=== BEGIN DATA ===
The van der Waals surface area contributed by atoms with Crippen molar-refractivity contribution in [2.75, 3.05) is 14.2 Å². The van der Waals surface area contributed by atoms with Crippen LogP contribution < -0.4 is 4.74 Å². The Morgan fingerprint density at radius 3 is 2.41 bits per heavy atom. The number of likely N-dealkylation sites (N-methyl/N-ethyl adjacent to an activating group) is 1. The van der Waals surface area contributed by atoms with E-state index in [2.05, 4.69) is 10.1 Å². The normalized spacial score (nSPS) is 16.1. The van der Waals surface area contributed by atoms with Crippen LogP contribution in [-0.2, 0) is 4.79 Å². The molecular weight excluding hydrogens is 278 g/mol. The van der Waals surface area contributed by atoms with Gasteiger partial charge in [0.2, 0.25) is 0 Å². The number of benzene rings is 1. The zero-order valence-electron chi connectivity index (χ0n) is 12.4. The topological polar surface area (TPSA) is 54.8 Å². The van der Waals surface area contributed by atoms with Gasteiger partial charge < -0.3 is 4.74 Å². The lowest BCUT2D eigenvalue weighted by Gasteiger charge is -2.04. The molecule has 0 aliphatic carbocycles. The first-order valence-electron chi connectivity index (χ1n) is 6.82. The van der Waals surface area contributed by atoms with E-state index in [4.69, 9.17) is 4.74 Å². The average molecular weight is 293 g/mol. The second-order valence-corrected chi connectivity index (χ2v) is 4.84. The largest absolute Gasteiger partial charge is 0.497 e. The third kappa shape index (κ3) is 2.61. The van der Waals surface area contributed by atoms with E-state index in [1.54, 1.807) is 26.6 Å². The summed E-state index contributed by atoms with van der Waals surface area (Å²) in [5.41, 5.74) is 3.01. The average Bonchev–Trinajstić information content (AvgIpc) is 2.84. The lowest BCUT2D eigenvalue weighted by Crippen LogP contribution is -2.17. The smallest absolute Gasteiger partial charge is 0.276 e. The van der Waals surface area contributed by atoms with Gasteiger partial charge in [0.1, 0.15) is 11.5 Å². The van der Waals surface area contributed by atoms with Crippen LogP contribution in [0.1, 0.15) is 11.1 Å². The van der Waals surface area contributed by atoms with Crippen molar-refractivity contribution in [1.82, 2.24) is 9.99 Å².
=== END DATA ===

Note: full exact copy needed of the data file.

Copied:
The van der Waals surface area contributed by atoms with Crippen molar-refractivity contribution in [2.75, 3.05) is 14.2 Å². The van der Waals surface area contributed by atoms with Crippen LogP contribution < -0.4 is 4.74 Å². The Morgan fingerprint density at radius 3 is 2.41 bits per heavy atom. The number of likely N-dealkylation sites (N-methyl/N-ethyl adjacent to an activating group) is 1. The van der Waals surface area contributed by atoms with E-state index in [2.05, 4.69) is 10.1 Å². The normalized spacial score (nSPS) is 16.1. The van der Waals surface area contributed by atoms with Crippen LogP contribution in [-0.2, 0) is 4.79 Å². The molecular weight excluding hydrogens is 278 g/mol. The van der Waals surface area contributed by atoms with Gasteiger partial charge in [0.2, 0.25) is 0 Å². The number of benzene rings is 1. The zero-order valence-electron chi connectivity index (χ0n) is 12.4. The topological polar surface area (TPSA) is 54.8 Å². The van der Waals surface area contributed by atoms with Gasteiger partial charge < -0.3 is 4.74 Å². The lowest BCUT2D eigenvalue weighted by Gasteiger charge is -2.04. The molecule has 0 aliphatic carbocycles. The first-order valence-electron chi connectivity index (χ1n) is 6.82. The van der Waals surface area contributed by atoms with E-state index in [4.69, 9.17) is 4.74 Å². The average molecular weight is 293 g/mol. The second-order valence-corrected chi connectivity index (χ2v) is 4.84. The largest absolute Gasteiger partial charge is 0.497 e. The third kappa shape index (κ3) is 2.61. The van der Waals surface area contributed by atoms with E-state index in [1.54, 1.807) is 26.6 Å². The summed E-state index contributed by atoms with van der Waals surface area (Å²) in [5.41, 5.74) is 3.01. The average Bonchev–Trinajstić information content (AvgIpc) is 2.84. The lowest BCUT2D eigenvalue weighted by Crippen LogP contribution is -2.17. The smallest absolute Gasteiger partial charge is 0.276 e. The van der Waals surface area contributed by atoms with Gasteiger partial charge in [0.1, 0.15) is 11.5 Å². The van der Waals surface area contributed by atoms with Crippen LogP contribution in [0.1, 0.15) is 11.1 Å². The van der Waals surface area contributed by atoms with Crippen molar-refractivity contribution in [1.82, 2.24) is 9.99 Å².